There is a classic Seinfeld episode (is that redundant?) in which Kramer marches in an aids walk for charity. Idiosyncratic individual that he is, Kramer declines to wear the aids ribbon which gets him in hot water with his fellow marchers. “Who! Who will not wear the ribbon!” A group of toughs – ribbon bullies in Kramer’s parlance – end up beating him to a pulp for daring to be different, in spite of his marching for the cause.
An example of life imitating art in 2020 might be the case of Drew Brees. When he said – in response to a question that had been put to him – that he wouldn’t kneel for the playing of the national anthem, the ribbon bullies came out in force. His teammates and players across the NFL denounced him publicly, as did athletes from other sports. Eminem wrote a song with the lyrics “F*** Drew Brees.” His family received death threats.
This is the same Drew Brees who in March of this year pledged $5 million to provide 10,000 meals per day to kids, families, and senior citizens during the coronavirus. The same guy who was named Sports Illustrated Sportsman of the Year in 2010 for supporting New Orleans in the aftermath of Katrina. The same guy who was awarded the Walter Payton NFL Man of the Year Award in 2006 for his charity work which included raising $6 million for cancer research. This is not exactly David Duke we’re talking about. Arguably, Drew Brees may have done more for minorities in Louisiana than all those who criticized him combined.
A July survey by the Cato Institute found that 62% of Americans were afraid to express their political beliefs, with 32% -- nearly 1 in 3 – believing that expressing their views could harm their career or get them fired. Is it any wonder? The harassment and pressure certainly got to Brees, as he came out not just once but with three separate apologies, and his wife apologized as well.
I am reminded of a comment by the late J. Rufus Fears, Professor of Classics at the University of Oklahoma. Fears was an outstanding lecturer, and his series “The Wisdom of History” and “Books That Have Made History” offered by The Great Courses are terrific. In commenting on contemporary American political life Fears noted that one can do almost anything with impunity, but one must be very careful about what one says. He was making the less than flattering observation that words are considered more important than deeds today.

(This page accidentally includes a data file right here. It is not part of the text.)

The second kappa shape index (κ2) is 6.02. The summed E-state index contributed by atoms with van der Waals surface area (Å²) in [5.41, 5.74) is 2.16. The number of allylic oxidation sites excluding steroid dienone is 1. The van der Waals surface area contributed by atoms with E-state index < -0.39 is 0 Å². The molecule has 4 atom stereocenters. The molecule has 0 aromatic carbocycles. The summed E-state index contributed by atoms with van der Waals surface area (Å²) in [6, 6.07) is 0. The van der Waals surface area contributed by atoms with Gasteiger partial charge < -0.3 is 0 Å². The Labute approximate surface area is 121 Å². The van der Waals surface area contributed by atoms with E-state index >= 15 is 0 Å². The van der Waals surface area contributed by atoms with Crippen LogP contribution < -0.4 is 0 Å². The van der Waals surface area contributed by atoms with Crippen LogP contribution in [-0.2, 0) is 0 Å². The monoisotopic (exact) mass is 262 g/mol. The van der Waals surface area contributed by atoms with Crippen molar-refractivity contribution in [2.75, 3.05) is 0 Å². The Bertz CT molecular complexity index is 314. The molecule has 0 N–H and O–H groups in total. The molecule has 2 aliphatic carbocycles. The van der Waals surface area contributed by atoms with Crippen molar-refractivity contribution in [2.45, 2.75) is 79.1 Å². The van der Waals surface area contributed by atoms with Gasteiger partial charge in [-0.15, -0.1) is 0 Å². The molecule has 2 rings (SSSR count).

I’m also reminded of Joseph McCarthy. In the early 1950s Senator McCarthy convened the House Un-American Activities Committee and began a witch-hunt for communists or “subversives.” Being on McCarthy’s black list was no laughing matter, and people quickly got in line to show their patriotism. McCarthy’s reign of terror ended in 1954 when the Senate censured him, and he died shortly thereafter in 1957. His name became a noun, and, per Wikipedia, “McCarthyism” connotes “demagogic, reckless, and unsubstantiated accusations, as well as public attacks on the character or patriotism of political opponents.”
Today, the word to fear being tarred with is not “communist” but “racist.” Just as in McCarthy’s era, members of Congress, among others, will say and display whatever they can to avoid being stuck with that label. (Neckties with the American flag or silhouettes of George Washington in the 1950s have become kente cloth ties today.) Re-read the definition of McCarthyism above. That pretty much sums up the current political climate on almost any issue, and I’m not sure history will treat this era any more kindly than it has the early 1950s.
I’m also not sure all the sound and fury about racism is really about race. One just has to look at the variety of comments online about the recent deaths of Herman Cain and John Lewis. Both were African American men, yet the online commentary reveals this must be about more than just race (and it reveals a great deal about the commenter.)
I’m going to coin a new term – thinkist. A thinkist has as much to do with a thinker as a racist does with a racer, that is to say, nothing. If a racist is one who despises and considers inferior others because of their race, a thinkist is one who despises and considers inferior others because of what they believe or think. Thinkism runs rampant today, and unfortunately we may have more thinkists than thinkers.
In my day job I’m an investment manager, which means I make lots of mistakes. Even the great ones like Warren Buffet get things wrong much of the time, but a good investor is able to recognize a mistake, act on it, and learn from it. “Don’t fall in love with an idea” is a phrase often heard in the investment world. By the same token, true scientists have to test and adapt their hypotheses continually in response to how experiments pan out. Thomas Edison also got things wrong much of the time, but because he was so willing to learn and adapt, the world is a better place. A phrase sometimes heard in the scientific world is “Are you going to believe your theory or the results in front of you?”
I was fortunate to attend graduate school with David Covey, one of Stephen Covey’s sons, which led me to Stephen’s book, The Seven Habits of Highly Effective People. Habit #5 has stuck with me to this day: Seek First to Understand, Then to Be Understood. That is not easy. It requires listening with the intent of learning rather than rebutting. Note that Covey does not end the habit after Seek First to Understand. We get to be understood, too, and that is important for a reciprocal relationship. But we should start by trying to understand where the other fellow is coming from. If we can do that, we’ll be thinkers rather than thinkists, and, like Edison, can make the world a better place.
Kelley Williams, Jr. is a Northsider.